The economy was also struggling to find its footing after the 1971 breakdown of the Bretton Woods system – the post-World War II agreement that regulated the exchange rates of national currencies.
It led to a period of experimentation by the monetary authorities, as Cornish explains.
“With the breakdown of Bretton Woods the hitherto nominal anchor of the economy was no longer there – the authorities had to develop a new approach to monetary policy.
“First it experimented with the monetarism philosophy associated with Milton Friedman. From 1976 there were monetary targets – that was meant to be the replacement. But for that to succeed you needed a floating exchange rate and a system of flexible interest rates – that wasn’t the case until the early 1980s, so the monetary targeting period was not very successful.
“The Fraser Government started with the idea of money supply targets, then they became ‘projections’, then they became ‘conditional projections’ and the process finally broke down with the deregulation of the financial system,” he says.
Towards the end of that period comes one of the crucial moments in the historical period that Cornish is looking at – the floating of the Australian dollar. Here, he says, the influence of the RBA played an important role.
“At the Campbell Committee RBA Governor (Harold) Knight argued against floating the exchange rate. Commentators at the time poured scorn on his testimony before the Committee. But a careful reading of what he said leads me to conclude that Knight’s testimony is one of the most remarkable documents in the history of Australian monetary policy. Whereas it is often said to have been obscure or opaque, it is perhaps more accurate to say that it was subtle and indeed very impressive.
“Governor Knight was quite a religious person and drew upon many biblical and ecclesiastical expressions and allusions. He summed up his – and the bank’s – position on the exchange rate by paraphrasing a famous quote from Saint Augustine along the lines of ‘God make me pure, but not yet’. I think that summarised beautifully what he was saying – in principle the bank wasn’t opposed to floating exchange rates, but the time was not appropriate to float the Australian dollar.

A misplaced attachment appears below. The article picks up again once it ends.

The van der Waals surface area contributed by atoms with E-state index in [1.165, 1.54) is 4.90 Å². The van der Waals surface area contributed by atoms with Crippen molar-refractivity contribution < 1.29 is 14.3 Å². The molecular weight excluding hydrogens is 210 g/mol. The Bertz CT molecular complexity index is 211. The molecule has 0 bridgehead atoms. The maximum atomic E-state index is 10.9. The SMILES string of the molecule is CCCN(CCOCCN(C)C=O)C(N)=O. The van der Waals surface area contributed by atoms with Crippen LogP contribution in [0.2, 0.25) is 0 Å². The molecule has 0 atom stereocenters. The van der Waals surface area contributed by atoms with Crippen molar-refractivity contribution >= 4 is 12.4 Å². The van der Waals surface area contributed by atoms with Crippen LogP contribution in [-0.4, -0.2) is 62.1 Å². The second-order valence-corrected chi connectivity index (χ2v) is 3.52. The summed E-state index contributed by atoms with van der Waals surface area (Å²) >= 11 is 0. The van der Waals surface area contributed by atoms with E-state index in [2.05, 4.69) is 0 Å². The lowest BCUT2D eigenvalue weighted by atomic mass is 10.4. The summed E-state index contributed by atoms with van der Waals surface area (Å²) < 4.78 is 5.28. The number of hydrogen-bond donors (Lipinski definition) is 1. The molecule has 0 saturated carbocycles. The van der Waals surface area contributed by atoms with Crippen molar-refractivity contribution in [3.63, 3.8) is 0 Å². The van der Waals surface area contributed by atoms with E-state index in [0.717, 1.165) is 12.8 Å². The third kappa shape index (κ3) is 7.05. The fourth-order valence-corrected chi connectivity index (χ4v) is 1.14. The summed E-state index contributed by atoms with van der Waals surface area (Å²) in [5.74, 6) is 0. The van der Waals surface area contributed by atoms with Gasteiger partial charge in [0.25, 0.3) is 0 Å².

“By December 1983, though, the time was opportune and RBA Governor Bob Johnston advised the government to float the dollar. The rest, of course, is history.”
Cornish says that one of the things that has come through strongly in his research to date is that the RBA, even with ‘political’ appointees on the board, has a history of making economic decisions not on the basis of ideology or the latest fad in economic theory, but because the current policy is no longer working and a change has to be made.
“I’m not saying that theory and ideology aren’t important,” he says.
“But they’re generally not as important as the feeling that the existing framework isn’t working and has to be jettisoned. In late 1983 there were massive inflows of speculative capital and a semi-fixed exchange rate couldn’t handle the monetary expansion. Speculators were getting away with murder because they knew that sooner or later an adjustment would have to be made.
“Both Bob Hawke and Paul Keating had become convinced the dollar should be floated, but I think the bank played an important role in helping them to come to this conclusion. The decision to float the dollar was of crucial importance in the development of the cash rate system – the system around which monetary policy is now based.”
Another interesting area that Cornish has come across in his research is that, even before the report of the Campbell Committee, the RBA tended to be, in its advice to the governments of the day, more innovative – more adaptable to change – than it has sometimes been given credit for. One example of this was the bank advocating a tender system for the marketing of treasury notes and government bonds, instead of the RBA being obliged to buy those left unsold.
It was a stance that meant the RBA locked horns with government on more than one occasion.
“The bank was advocating that for some time, but the government of the day was pretty timid because it was worried that interest rates would go up.
“The Fraser Government was very much a farmer-dominated government; Fraser was a farmer, and they dominated the Monetary Policy Committee of Cabinet.
“So the RBA would advise the government that they needed to tighten policy and the committee would often delay in making a decision because of concern for the impact upon rural communities’,” he says. There was also excessive political sensitivity to the impact of higher interest rates on housing and mortgages.